Helen Garner, The last days of Chez Nous & two friendsTwo of the classics reviews this month came from Canadian Blogger Buried in Print. She reviewed Helen Garner’s two plays The last days of Chez nous & Two friends (first published together in 1992), and Elizabeth Jolley’s Mr Scobie’s riddle (1983). She reviewed these in the same post, alongside Georgia Blain’s recent Between a wolf and a dog. She enjoyed Garner’s plays, calling them “a delight to read.” She says:

Relationships here – whether between sisters or partners or friends – are captured in details and dialogue, the atmosphere meticulously constructed against ordinary backdrops (the family home, a highway).

She also enjoyed Mr Scobie’s riddle, saying

Mr. Scobie is no more immediately likeable than any of Jolley’s lonely and disoriented characters; he is just as credible and complicated as the rest.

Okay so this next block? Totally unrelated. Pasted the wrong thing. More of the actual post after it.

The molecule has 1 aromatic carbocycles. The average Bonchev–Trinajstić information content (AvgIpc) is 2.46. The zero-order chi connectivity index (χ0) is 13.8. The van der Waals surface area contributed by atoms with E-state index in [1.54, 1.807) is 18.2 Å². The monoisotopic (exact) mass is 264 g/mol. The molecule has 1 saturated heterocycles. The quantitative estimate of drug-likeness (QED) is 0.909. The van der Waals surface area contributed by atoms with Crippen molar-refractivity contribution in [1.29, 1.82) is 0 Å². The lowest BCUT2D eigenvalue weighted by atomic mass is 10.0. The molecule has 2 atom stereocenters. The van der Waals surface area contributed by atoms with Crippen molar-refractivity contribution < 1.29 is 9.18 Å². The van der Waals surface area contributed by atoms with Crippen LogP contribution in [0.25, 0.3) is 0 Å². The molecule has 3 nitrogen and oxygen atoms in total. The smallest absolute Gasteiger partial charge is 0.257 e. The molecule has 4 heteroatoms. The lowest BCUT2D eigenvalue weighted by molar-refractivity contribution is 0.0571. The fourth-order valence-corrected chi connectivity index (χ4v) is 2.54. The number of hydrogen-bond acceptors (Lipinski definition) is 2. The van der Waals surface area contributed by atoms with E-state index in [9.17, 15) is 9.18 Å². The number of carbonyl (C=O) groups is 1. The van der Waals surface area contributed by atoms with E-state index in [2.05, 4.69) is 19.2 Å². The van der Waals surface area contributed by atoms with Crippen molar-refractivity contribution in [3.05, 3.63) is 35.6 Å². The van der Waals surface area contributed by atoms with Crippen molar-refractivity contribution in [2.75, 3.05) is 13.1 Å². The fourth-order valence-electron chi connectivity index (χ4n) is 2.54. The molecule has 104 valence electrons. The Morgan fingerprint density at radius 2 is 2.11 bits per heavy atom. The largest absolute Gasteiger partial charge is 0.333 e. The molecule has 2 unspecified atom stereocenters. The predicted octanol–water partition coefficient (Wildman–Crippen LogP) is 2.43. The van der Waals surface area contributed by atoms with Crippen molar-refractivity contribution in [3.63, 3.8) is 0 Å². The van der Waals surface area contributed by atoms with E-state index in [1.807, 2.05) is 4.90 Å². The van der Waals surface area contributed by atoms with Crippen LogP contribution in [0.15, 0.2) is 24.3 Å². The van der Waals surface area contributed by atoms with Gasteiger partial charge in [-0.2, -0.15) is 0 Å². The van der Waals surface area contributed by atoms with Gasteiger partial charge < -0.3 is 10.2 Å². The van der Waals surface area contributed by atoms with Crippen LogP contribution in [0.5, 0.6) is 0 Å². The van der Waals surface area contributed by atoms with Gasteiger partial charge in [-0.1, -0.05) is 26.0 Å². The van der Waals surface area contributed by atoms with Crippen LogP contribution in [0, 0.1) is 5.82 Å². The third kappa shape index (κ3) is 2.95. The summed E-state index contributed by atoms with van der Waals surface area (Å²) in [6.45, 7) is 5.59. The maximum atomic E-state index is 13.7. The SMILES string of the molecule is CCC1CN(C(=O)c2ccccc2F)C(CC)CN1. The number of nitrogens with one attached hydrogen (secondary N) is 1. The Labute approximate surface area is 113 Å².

Amy Witting, I for Isobel“Credible and complicated” is a good description of Jolley’s characters, I think. Anyhow, Buried called the novel “very striking”, though likes some other Jolley novels even more. Welcome to the challenge Buried. It’s great having you here.

Our third reviewer of classics this month was another overseas blogger, Emma (Book Around the Corner) from France, who has appeared here before. She reviewed Amy Witting’s I for Isobel, because it was recommended by American blogger Guy Savage. (See, our writers are getting read overseas, often because of us bloggers writing about them. Globalisation has its good points.) Emma enjoyed the book:

I For Isobel is a very sensitive portrait of a young girl who was dealt with a bad set of cards. Her youth lacked of family love and her young adult self is unfinished because of that. An important part of a child’s usual education is missing: how to relate to others, how to grow confident in yourself thanks to the assurance that your parents love you unconditionally. She learns by trial and error but she has problems to come out of her shell, to live with others instead of just observing them through a self-built glass wall.

Emma read this in English because it’s not available in translation. This means it goes, she writes, into her Translation Tragedy category (which I’ve linked just in case you are interested). Love it.